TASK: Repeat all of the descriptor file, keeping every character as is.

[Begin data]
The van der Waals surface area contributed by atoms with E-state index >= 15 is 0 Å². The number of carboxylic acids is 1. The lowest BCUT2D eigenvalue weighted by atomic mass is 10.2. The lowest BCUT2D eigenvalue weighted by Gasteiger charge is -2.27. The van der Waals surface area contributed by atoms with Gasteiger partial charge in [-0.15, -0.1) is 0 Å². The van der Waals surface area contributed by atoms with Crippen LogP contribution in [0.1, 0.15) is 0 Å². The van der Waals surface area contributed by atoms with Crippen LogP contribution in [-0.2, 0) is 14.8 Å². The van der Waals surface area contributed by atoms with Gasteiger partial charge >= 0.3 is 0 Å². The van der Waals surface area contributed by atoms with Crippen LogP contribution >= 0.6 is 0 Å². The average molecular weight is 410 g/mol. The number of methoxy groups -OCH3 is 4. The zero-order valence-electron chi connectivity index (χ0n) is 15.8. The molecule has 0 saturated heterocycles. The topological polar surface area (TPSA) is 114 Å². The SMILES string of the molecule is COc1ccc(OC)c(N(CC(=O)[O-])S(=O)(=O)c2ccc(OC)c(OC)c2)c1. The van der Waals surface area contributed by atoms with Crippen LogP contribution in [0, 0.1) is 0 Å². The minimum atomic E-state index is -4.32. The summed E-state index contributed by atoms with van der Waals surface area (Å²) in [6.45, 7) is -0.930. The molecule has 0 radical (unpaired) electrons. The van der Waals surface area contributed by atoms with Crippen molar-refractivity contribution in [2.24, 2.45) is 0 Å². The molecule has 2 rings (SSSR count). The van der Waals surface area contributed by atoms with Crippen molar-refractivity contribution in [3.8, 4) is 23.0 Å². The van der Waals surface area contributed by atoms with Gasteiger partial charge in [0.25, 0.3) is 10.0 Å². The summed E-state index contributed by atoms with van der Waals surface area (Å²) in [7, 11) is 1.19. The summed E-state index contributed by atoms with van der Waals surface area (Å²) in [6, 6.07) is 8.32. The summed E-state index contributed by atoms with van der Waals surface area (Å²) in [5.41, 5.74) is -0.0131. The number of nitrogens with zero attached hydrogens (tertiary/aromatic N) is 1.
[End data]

The van der Waals surface area contributed by atoms with E-state index >= 15 is 0 Å². The number of carboxylic acids is 1. The lowest BCUT2D eigenvalue weighted by atomic mass is 10.2. The lowest BCUT2D eigenvalue weighted by Gasteiger charge is -2.27. The van der Waals surface area contributed by atoms with Gasteiger partial charge in [-0.15, -0.1) is 0 Å². The van der Waals surface area contributed by atoms with Crippen LogP contribution in [0.1, 0.15) is 0 Å². The van der Waals surface area contributed by atoms with Crippen LogP contribution in [-0.2, 0) is 14.8 Å². The van der Waals surface area contributed by atoms with Gasteiger partial charge >= 0.3 is 0 Å². The van der Waals surface area contributed by atoms with Crippen LogP contribution >= 0.6 is 0 Å². The average molecular weight is 410 g/mol. The number of methoxy groups -OCH3 is 4. The zero-order valence-electron chi connectivity index (χ0n) is 15.8. The molecule has 0 saturated heterocycles. The topological polar surface area (TPSA) is 114 Å². The SMILES string of the molecule is COc1ccc(OC)c(N(CC(=O)[O-])S(=O)(=O)c2ccc(OC)c(OC)c2)c1. The van der Waals surface area contributed by atoms with Crippen LogP contribution in [0, 0.1) is 0 Å². The minimum atomic E-state index is -4.32. The summed E-state index contributed by atoms with van der Waals surface area (Å²) in [6.45, 7) is -0.930. The molecule has 0 radical (unpaired) electrons. The van der Waals surface area contributed by atoms with Crippen molar-refractivity contribution in [2.24, 2.45) is 0 Å². The molecule has 2 rings (SSSR count). The van der Waals surface area contributed by atoms with Crippen molar-refractivity contribution in [3.8, 4) is 23.0 Å². The van der Waals surface area contributed by atoms with Gasteiger partial charge in [0.25, 0.3) is 10.0 Å². The summed E-state index contributed by atoms with van der Waals surface area (Å²) in [7, 11) is 1.19. The summed E-state index contributed by atoms with van der Waals surface area (Å²) in [6, 6.07) is 8.32. The summed E-state index contributed by atoms with van der Waals surface area (Å²) in [5.41, 5.74) is -0.0131. The number of nitrogens with zero attached hydrogens (tertiary/aromatic N) is 1.